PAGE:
“Reading has impacted everything I do,” she said, clapping as “Much Ado About Reading” won the second swarm of the night. “It helped me think about my college major, and I use it in all my presentations at school.” After this year, she said she intends to study English literature. While the team didn’t advance from their swarm to the final round—that honor went to the Squash Haven Spellers—all three members said they were there to stand behind the organization, especially as it faced a lean year ahead.
“Yeah, reading helped me become a better writer,” added Lujan. “At first, my mom would force me to read—but now I love it.” She said she hopes that all kids in New Haven can have that same opportunity.
Back on stage, the Stellar Spellers were working through that same mission—and channeling the long-lost high-school vocabulary lessons that might save them. Having sailed through the sixth swarm to unseat the Librarians … From Hell!, they’d returned for a final round, ready for whatever words might come their way.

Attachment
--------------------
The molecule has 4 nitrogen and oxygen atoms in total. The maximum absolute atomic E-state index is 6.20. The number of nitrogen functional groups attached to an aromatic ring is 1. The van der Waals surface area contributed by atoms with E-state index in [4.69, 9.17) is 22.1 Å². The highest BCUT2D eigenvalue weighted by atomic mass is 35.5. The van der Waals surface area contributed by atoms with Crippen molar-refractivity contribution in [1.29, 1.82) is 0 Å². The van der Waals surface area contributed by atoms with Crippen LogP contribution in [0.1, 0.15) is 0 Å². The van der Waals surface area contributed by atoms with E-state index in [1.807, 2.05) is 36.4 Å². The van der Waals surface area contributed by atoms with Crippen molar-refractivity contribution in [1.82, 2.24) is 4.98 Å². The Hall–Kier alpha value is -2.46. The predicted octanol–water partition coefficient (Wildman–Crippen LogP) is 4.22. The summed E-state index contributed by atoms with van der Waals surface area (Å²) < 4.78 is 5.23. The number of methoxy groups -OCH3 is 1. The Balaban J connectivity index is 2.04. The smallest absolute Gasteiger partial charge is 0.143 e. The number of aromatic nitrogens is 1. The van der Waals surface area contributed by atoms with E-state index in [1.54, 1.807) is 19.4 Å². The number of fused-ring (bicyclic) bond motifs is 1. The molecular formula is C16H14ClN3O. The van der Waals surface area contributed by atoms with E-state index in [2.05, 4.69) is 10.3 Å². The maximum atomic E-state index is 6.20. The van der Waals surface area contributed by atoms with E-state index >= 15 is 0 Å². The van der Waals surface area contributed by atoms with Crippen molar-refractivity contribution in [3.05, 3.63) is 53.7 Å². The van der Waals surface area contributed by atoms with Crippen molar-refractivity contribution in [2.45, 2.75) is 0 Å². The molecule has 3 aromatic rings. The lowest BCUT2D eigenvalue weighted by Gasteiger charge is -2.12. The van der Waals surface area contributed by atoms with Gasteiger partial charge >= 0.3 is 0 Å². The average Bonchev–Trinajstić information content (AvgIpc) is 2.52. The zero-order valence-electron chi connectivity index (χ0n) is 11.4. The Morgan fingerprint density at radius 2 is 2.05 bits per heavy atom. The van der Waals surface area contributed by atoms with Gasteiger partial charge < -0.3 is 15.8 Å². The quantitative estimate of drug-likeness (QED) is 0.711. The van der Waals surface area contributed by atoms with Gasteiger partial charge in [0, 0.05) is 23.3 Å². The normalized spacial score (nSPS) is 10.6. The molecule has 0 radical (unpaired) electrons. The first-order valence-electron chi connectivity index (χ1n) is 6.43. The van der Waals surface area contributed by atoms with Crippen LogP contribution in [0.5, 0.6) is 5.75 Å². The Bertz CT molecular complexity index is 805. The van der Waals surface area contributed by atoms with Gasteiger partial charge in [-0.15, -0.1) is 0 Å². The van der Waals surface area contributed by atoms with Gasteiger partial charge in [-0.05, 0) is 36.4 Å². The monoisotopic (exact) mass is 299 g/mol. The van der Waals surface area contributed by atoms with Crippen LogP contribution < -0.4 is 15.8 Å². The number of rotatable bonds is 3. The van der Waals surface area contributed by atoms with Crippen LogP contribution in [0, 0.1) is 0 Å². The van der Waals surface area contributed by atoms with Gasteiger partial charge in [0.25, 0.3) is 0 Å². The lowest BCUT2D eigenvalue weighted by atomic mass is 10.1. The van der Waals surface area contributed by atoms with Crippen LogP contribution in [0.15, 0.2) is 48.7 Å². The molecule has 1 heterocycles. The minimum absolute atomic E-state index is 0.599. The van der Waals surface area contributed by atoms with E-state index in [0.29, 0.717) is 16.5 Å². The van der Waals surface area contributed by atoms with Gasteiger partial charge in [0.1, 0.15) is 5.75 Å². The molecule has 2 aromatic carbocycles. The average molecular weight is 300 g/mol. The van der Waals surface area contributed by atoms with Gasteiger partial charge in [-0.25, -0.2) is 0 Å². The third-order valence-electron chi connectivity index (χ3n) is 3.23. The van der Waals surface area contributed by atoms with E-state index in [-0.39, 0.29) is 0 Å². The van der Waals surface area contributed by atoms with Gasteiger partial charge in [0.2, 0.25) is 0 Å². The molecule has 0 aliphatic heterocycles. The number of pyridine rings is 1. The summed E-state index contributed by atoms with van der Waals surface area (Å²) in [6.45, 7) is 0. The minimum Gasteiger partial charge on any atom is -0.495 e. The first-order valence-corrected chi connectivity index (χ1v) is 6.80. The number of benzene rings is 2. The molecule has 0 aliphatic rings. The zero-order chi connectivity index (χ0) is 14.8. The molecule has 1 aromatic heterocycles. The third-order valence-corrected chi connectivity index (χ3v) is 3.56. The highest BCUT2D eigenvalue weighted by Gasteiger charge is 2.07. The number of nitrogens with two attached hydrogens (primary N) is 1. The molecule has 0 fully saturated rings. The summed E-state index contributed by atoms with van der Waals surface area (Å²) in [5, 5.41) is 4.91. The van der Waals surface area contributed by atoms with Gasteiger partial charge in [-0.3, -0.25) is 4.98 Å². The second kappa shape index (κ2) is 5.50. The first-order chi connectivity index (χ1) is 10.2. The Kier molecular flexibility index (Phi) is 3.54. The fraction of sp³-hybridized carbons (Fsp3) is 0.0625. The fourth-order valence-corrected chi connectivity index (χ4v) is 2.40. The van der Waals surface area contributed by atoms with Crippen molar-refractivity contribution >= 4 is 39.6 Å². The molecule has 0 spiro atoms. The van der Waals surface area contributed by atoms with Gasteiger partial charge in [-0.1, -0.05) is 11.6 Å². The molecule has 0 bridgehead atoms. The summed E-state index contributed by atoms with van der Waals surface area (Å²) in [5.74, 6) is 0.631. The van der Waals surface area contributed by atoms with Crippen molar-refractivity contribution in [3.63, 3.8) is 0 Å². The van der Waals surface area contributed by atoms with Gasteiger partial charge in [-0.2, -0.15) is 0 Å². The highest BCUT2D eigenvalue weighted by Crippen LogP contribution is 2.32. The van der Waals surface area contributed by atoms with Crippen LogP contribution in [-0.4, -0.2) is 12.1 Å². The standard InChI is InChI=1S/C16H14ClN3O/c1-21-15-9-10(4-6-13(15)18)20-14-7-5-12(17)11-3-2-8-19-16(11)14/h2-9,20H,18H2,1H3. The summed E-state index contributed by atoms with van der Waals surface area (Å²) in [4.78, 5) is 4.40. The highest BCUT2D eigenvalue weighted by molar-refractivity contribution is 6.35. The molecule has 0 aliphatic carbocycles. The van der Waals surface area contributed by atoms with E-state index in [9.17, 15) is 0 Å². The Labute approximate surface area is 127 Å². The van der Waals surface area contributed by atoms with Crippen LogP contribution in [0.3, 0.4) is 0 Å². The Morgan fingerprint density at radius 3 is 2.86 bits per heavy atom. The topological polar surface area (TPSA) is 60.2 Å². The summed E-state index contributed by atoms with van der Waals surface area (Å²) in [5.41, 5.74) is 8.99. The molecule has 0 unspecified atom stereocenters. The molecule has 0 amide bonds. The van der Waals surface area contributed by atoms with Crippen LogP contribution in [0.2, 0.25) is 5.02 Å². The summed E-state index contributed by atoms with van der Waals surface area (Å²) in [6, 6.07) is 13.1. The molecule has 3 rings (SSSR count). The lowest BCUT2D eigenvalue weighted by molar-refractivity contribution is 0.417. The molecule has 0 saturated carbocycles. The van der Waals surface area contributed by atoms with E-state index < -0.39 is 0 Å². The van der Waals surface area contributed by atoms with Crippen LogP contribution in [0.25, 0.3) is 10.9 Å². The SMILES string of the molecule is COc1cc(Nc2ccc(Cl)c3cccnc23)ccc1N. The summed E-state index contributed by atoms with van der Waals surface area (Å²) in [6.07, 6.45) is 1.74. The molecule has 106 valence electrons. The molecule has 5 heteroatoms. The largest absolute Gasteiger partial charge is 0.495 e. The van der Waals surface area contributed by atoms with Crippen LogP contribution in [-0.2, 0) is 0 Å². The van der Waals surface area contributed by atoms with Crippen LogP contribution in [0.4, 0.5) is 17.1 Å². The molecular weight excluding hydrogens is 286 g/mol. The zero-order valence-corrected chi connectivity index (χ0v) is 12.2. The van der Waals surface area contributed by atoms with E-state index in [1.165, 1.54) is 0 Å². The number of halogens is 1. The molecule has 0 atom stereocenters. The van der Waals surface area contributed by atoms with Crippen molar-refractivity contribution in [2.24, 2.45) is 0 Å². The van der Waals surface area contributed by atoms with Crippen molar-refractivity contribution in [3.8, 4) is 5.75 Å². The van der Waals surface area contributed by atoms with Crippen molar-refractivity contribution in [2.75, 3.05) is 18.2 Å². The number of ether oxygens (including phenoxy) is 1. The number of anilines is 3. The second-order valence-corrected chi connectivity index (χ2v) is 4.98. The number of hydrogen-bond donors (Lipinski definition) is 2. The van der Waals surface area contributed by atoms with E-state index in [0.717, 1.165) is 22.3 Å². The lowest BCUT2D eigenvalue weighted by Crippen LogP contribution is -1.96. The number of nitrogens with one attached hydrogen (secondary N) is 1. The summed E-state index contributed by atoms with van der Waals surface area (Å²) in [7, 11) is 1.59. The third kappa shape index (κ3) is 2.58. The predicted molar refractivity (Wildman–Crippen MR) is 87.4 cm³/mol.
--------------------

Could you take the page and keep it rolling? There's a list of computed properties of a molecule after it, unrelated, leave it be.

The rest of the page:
In the back of the auditorium, a member of the Yale Linguistics Department taped the round on his iPhone, providing commentary as the words coasted across the group. As teams dwindled on the stage, it became a sort of showdown: three friends, all bibliophiles, from Yale's development office versus the academics who do words for a living.
Emcee Keith Kountz announced the next word: Quokka. A marsupial no larger than a cat, who has won hearts worldwide with viral videos of eating bamboo.
Spellers Melissa Winders, Siobhan Quinlan and Susan Sheehan Daniells huddled in. Their heads came close together, writing each letter carefully. As the clock reached zero in the back of the room, Winders held up the whiteboard.
“We … we have a winner!” Kountz cried.
The Stellar Spellars came forward for their trophy and medals. “It’s just a nice thing for the community,” Winders said.